A new report from the United Neighborhood Houses, “The Need to Strengthen the Economic Security of the Settlement House Workforce: Voices from the Field,” highlights poverty level wages and increasing levels of burnout occuring within the settlement house workforce, pointing towards issues of systematic government underinvestment in nonprofit human services. Serving nearly 1 million New Yorkers, United Neighborhood Houses represents over 45 settlement houses across New York, advocating for a neighborhood-based approach to community services.
According to the UNH report, while housing settlements provide essential community services, issues of salary parity and employee retention continually impact the quality and reach of their services. UNH also provided a list of suggestions, including the establishment of a living wage floor and equitable pay across private and public sectors, to ensure employees can serve their communities while supporting themselves.
“Settlement houses are doing very important but challenging work in their communities,” Irene Lew, senior research analyst at UNH and author of the report, told NYN Media. “A lot of settlement house staff live in the communities they serve – they love the work they do.”
Making up nearly two-thirds of their public funding, New York’s settlement house network relies on city contracts for survival. While settlement houses work alongside essential city organizations such as the Department of Education, the UNH reports constraints in government budgeting straining their resources exponentially. “The staff are receiving poverty level wages that make it hard for them to meet the needs of their families,” Lew stated.
According to the report, settlement house employees find it challenging to maintain sustainable wages and benefits, due to inconsistent applications of the Cost of Living Adjustment provision across employment contracts. The UNH also highlights the socioeconomic impacts of COVID-19 on housing services employees, as their wages fail to reflect increases in inflation and comparable private sector salaries.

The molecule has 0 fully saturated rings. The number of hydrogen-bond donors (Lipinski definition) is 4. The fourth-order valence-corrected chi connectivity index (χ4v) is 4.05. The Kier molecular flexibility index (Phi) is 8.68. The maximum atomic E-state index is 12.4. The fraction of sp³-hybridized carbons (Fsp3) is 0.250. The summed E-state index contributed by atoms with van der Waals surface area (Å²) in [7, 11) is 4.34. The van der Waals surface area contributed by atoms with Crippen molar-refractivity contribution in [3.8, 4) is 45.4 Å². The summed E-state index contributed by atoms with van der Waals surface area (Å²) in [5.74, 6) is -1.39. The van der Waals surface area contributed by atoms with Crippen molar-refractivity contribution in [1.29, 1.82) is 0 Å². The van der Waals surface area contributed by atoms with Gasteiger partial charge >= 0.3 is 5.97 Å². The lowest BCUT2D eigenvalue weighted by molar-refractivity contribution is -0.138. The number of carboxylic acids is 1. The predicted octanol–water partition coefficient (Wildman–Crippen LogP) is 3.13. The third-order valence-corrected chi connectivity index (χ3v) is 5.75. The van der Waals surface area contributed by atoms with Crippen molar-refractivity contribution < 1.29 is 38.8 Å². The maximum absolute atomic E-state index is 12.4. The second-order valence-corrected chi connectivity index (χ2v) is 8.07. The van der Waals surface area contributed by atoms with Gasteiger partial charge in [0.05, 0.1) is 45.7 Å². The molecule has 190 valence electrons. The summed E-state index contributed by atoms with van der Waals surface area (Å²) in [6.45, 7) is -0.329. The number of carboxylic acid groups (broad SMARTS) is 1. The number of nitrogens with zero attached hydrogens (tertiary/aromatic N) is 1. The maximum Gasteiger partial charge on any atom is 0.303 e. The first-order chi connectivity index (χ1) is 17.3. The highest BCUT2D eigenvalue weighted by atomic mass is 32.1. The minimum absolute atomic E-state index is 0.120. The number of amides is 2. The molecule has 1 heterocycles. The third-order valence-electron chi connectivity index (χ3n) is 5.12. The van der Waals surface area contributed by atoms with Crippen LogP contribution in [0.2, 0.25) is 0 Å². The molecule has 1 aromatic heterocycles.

Two years after the onset of the pandemic, employees feel the effects of low employee retention, lack of professional development opportunities, and increasing levels of burnout. “Settlement houses have really been at the frontline of the pandemic,” Lew states, citing their efforts to distribute food, PPE, and other services during the first surge of the pandemic. Yet with a lack of increased funding to alleviate rising rates of inflation, “you have staff that are feeling burnt out from having high caseloads,” Lee explains. “It's debilitating.”
As part of the Settlement House American Rescue Plan Impact Study, the UNH reports that an increasing number of settlement housing staff supplement their wages with public assistance benefits, like SNAP or Medicaid. Additionally, through the expanded Child Tax Credit’s additional financial assistance, housing services employees reportedly used this income to pay for food, rent, and education-related debts.
With evidence of increased economic opportunity benefitting housing settlement workers, the UNH recommends city, state, and federal level legislation to ensure equitable wages and support are available for employees in the human services sector.
“I think they have taken it to heart. The $60 million passed in the most recent fiscal year city budget is a start, but It is not a substitute for more systemic investments in the sector. Given the rate of inflation, it isn't enough to give the kinds of wage increases that the settlement house workforce needs,” said Lew.